Divide this number by 12. This is how much money you absolutely need per month.
If your partner brings in a consistent monthly income, you can subtract their monthly take home pay from this number to arrive at how much you’ll need to provide from freelancing.
BUT we’re not done yet. You’ll also want to consider savings and unexpected costs. A good rule of thumb for this is 10%, but if you’re closer to retirement age you might want to be more aggressive with your savings.
So, take your monthly expense number that you’ve already calculated, and multiply it by 1.1 to account for 10% savings.
But guess what?
We’re still not done.
Uncle Sam’s gotta get paid, too. I shuttle 25% of my money straight to a separate tax savings account, where I make my estimated tax payments from each quarter.
So, multiply your number by 1.25 to account for taxes.
Optionally, if you pay tithes, you can multiply your number by 1.1 after adding in taxes, which would add the 10% gross income tithe.
So in summary:
Total yearly expenses / 12 = monthly expenses
Optional step: Monthly expenses - spouse’s monthly take home pay = your share of monthly expenses
Monthly expenses x 1.1 = Monthly expenses and savings
Monthly expenses and savings x 1.25 = Monthly expenses/savings/taxes
Optional step: Monthly expenses/savings/taxes x 1.1 = Monthly expenses/savings/taxes/10% tithe
Voila! This is how much you NEED to make each month as a freelancer. This is your goal number, and now you’ve got that tangible amount to work your way up to.
My number was $6,000.
Now let’s talk about how to get there.
2. Identify Your Niche
Next, it’s time to figure out your niche. Neesh or nitch, however you pronounce it, it’s important to have one - they’re where the money is!
However, when you first start writing, there’s nothing wrong with choosing a really generalized niche. For example, as a registered dietitian, my niche was nutrition. Extremely broad, but still a good fit for my education and skills.
It’s a good idea to start with your degree/career. For the most part, if you make money doing it outside the home, you can make money writing about it from home.
I found a list of the most common occupations for women from the US Department of Labor, and then narrowed it down to careers that likely require a college degree (or at least several years of experience). Here they are, along with a broad beginner niche that may work for you if you happen to work in that field:
Human resources: business
Education administration: education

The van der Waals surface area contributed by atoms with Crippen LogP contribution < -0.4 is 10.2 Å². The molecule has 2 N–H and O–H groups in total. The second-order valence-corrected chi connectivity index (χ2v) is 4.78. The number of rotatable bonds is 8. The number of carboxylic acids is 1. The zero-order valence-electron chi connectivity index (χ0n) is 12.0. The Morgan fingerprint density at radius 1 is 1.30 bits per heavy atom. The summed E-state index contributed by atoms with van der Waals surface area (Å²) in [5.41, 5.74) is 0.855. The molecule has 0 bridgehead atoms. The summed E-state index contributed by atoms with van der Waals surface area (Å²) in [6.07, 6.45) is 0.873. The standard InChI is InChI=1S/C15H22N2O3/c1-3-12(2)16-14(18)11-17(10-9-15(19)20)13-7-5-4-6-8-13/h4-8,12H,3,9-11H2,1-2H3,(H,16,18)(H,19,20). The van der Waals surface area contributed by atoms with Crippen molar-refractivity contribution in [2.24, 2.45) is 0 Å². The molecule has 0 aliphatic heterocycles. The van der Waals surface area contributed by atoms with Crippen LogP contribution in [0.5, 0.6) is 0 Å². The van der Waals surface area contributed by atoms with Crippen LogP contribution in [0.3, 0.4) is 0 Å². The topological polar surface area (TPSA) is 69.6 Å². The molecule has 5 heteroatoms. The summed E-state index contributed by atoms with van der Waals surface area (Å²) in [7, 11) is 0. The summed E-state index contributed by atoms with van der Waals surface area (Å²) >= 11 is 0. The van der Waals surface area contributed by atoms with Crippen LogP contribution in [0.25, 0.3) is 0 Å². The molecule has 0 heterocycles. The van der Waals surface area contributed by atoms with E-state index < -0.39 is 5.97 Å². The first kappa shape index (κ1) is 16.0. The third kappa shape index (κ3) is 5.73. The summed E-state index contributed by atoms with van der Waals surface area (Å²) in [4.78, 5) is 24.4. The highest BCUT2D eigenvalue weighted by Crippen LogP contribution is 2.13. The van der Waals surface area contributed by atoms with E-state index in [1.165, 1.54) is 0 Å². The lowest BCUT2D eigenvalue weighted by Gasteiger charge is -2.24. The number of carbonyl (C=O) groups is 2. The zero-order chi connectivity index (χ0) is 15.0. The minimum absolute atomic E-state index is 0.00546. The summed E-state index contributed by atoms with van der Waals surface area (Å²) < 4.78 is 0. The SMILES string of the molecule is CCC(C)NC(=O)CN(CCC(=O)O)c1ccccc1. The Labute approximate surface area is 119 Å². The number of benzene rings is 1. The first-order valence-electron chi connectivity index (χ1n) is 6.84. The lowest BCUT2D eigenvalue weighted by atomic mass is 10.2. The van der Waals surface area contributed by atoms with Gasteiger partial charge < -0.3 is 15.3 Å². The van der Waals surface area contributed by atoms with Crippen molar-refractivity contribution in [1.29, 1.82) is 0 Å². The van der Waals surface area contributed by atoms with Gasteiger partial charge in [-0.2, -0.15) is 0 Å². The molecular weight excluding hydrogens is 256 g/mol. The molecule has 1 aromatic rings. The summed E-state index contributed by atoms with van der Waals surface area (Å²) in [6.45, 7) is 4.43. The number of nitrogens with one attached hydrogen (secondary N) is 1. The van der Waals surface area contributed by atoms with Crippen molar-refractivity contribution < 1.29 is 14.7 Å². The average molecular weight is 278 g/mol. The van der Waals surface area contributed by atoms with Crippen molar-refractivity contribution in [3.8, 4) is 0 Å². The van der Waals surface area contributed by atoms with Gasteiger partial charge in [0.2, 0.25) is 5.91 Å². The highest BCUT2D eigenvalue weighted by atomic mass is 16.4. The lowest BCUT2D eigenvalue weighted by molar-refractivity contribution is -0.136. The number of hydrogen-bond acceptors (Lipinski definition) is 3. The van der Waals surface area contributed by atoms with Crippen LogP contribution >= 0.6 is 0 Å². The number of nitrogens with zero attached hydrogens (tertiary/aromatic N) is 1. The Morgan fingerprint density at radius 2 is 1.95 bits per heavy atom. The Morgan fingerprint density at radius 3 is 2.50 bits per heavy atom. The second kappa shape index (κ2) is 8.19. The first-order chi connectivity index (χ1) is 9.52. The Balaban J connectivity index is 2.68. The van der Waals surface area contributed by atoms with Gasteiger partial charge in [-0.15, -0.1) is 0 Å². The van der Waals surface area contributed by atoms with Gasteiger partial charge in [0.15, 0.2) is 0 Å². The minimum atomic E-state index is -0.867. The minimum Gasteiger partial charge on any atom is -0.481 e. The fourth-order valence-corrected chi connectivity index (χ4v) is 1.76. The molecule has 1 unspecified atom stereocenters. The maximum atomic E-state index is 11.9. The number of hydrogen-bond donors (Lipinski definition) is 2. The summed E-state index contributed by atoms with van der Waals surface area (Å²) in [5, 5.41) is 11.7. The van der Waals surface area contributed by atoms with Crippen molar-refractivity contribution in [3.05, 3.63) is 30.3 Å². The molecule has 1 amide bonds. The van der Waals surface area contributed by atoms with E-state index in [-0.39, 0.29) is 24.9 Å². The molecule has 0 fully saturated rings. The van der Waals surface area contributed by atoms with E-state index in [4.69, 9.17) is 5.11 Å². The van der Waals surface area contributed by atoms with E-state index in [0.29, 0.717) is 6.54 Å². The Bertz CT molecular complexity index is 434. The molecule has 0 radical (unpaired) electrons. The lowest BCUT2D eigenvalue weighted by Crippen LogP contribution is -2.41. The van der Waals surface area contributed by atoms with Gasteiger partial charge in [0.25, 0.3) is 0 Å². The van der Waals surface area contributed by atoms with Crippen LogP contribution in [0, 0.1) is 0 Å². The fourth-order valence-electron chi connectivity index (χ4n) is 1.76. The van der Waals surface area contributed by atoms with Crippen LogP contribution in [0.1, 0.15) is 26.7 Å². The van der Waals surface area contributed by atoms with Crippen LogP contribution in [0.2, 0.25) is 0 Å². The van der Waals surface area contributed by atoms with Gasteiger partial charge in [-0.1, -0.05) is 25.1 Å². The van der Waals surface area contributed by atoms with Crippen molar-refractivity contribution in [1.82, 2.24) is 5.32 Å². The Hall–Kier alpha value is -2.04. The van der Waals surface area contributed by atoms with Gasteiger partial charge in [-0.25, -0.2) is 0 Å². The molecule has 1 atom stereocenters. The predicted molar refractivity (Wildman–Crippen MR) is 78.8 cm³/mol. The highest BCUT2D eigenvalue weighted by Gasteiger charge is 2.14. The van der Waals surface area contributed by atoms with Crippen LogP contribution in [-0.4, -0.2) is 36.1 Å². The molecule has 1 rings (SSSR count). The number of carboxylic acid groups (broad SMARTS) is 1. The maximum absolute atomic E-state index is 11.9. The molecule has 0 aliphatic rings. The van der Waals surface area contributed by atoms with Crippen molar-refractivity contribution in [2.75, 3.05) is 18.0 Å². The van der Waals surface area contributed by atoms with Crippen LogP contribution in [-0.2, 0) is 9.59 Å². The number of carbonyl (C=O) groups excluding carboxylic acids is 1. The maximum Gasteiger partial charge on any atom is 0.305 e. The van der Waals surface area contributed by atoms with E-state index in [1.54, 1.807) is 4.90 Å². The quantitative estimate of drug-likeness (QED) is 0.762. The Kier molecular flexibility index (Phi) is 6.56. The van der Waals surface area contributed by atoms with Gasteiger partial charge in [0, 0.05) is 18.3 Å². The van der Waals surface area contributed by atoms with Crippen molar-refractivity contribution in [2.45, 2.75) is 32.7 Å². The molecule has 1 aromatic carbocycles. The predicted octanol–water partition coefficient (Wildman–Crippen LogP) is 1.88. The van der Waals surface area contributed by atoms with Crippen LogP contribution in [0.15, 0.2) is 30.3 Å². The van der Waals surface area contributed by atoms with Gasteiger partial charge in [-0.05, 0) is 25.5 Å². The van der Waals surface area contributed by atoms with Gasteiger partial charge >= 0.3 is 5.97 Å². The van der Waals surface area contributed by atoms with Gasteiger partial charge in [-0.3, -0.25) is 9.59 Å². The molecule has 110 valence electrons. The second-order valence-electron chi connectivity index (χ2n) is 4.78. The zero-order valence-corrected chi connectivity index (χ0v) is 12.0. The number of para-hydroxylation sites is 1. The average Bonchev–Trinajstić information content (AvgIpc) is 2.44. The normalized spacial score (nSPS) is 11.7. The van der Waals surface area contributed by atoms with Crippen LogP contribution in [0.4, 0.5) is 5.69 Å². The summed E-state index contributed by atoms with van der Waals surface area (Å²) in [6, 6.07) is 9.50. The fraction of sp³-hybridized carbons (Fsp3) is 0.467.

Social work: public health
Remember, as you progress as a writer you’ll likely drill down into a more specific niche where you make most of your money, but it’s perfectly all right to take jobs outside of your niche too.
For example, I occasionally do tech reviews and children’s product reviews, and I regularly write about beauty and mental health too - it keeps things interesting!
3. Connect With Others
The best thing I ever did for my freelance career was join a Facebook group for writers in my niche. (FYI, if you happen to be a dietitian, it’s Ana Reisdorf’s “RDs Who Write” group.)
It connected me with tons of other writers in my niche at all experience levels, introduced me to my mentor Ana, got me a few jobs here and there, and really ignited my whole career.
I’m no longer on any social media except LinkedIn, but the writing groups I was in on Facebook are what I miss most. If you’re on Facebook, I recommend joining Jennifer Goforth Gregory’s “The Freelance Content Marketing Writer” group, as well as any writing groups in your niche.
4. Create an Online Presence
You don’t need a website when you first get started, but you do need some kind of online presence. A LinkedIn page is perfect. Make sure it’s as complete as possible, and include “[your niche] writer” in your headline. As you get published pieces, share them on your page.
If you need online writing samples to share with prospective clients, you can even create posts on LinkedIn.
Over time, you may decide you need a website. But it’s not a necessity, and it’s so easy to get bogged down in the details. I spent hours and hours crafting my website (which got no traffic), and eventually just paid someone to redo the whole thing anyway.
5. Use Job Boards to Gain Experience
To be perfectly honest, these don’t tend to be the most high quality or high paying jobs. But they can be important stepping stones. A lot of my early work was through Upwork and a client that I found on Problogger. I accepted rates that were lower than I wanted, and in return got tons of experience.